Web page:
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News Release 14-169

Expected stay rates of US and foreign doctoral graduates diverge with time

Numbers are important for policymakers and researchers

Researchers in a lab

Temporary visa holders more likely to leave the United States.


December 11, 2014

This material is available primarily for archival purposes. Telephone numbers or other contact information may be out of date; please see current contact information at media contacts.

A new National Science Foundation (NSF) report reveals the number of U.S. citizen doctoral graduates in science, engineering and health fields, who remain in the United States, tracks closely with their intent to stay in the United States at the time of graduation. However, there are noticeable differences for doctoral graduates who were temporary visa holders at the time of graduation.

According to the report, 96.4 percent of U.S. citizen doctoral graduates from academic years 2001-09 reported their intent to live in the United States, a measure referred to as the expected stay rate. In 2010, 96.2 percent--the actual stay rate--were still living in the United States.

Among doctoral graduates who were temporary visa holders, 76.4 percent reported their intention to stay in the United States. However, the actual and expected stay rates diverge as time since graduation increases. By 2010, only 68.5 percent of graduates with a temporary visa remained in the United States.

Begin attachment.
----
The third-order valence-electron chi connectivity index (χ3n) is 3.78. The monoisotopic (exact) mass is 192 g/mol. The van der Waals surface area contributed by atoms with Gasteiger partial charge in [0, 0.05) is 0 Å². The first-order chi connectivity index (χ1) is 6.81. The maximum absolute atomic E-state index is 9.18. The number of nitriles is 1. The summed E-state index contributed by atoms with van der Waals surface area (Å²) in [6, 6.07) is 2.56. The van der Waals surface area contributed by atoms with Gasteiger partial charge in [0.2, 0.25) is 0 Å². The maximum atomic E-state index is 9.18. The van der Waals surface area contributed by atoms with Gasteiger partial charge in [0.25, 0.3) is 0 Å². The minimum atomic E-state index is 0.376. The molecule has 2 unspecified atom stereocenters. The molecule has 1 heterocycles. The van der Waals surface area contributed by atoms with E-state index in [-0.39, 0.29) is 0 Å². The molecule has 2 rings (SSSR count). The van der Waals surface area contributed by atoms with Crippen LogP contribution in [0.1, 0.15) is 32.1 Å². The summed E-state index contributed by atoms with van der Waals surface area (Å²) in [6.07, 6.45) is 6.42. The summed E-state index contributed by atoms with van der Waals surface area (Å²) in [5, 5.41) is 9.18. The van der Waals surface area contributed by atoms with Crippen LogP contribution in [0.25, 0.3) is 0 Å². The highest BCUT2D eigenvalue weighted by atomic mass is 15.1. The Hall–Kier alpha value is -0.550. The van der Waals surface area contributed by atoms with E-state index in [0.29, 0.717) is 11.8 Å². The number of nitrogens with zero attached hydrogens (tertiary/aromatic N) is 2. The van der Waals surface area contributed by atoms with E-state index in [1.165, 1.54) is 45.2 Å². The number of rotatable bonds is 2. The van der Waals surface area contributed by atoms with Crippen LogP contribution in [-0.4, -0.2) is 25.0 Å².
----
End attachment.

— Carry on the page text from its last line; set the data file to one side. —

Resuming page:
The data presented in this report are important for policymakers and researchers who are interested in understanding the factors influencing the employment decisions of doctoral degree holders.

See more from this report: Employment Decisions of U.S. and Foreign Doctoral Graduates: A Comparative Study.

For more information and statistical products, please visit NSF's National Center for Science and Engineering Statistics.

-NSF-

Media Contacts
Bobbie Mixon, NSF, (703) 292-8485, email: bmixon@nsf.gov

Program Contacts
Lynn Milan, NSF, (703) 292-2275, email: lmilan@nsf.gov
Wan-Ying Chang, NSF, (703) 292-2310, email: wchang@nsf.gov

The National Science Foundation (NSF) is an independent federal agency that supports fundamental research and education across all fields of science and engineering. In fiscal year (FY) 2019, its budget is $8.1 billion. NSF funds reach all 50 states through grants to nearly 2,000 colleges, universities and other institutions. Each year, NSF receives more than 50,000 competitive proposals for funding and makes about 12,000 new funding awards.

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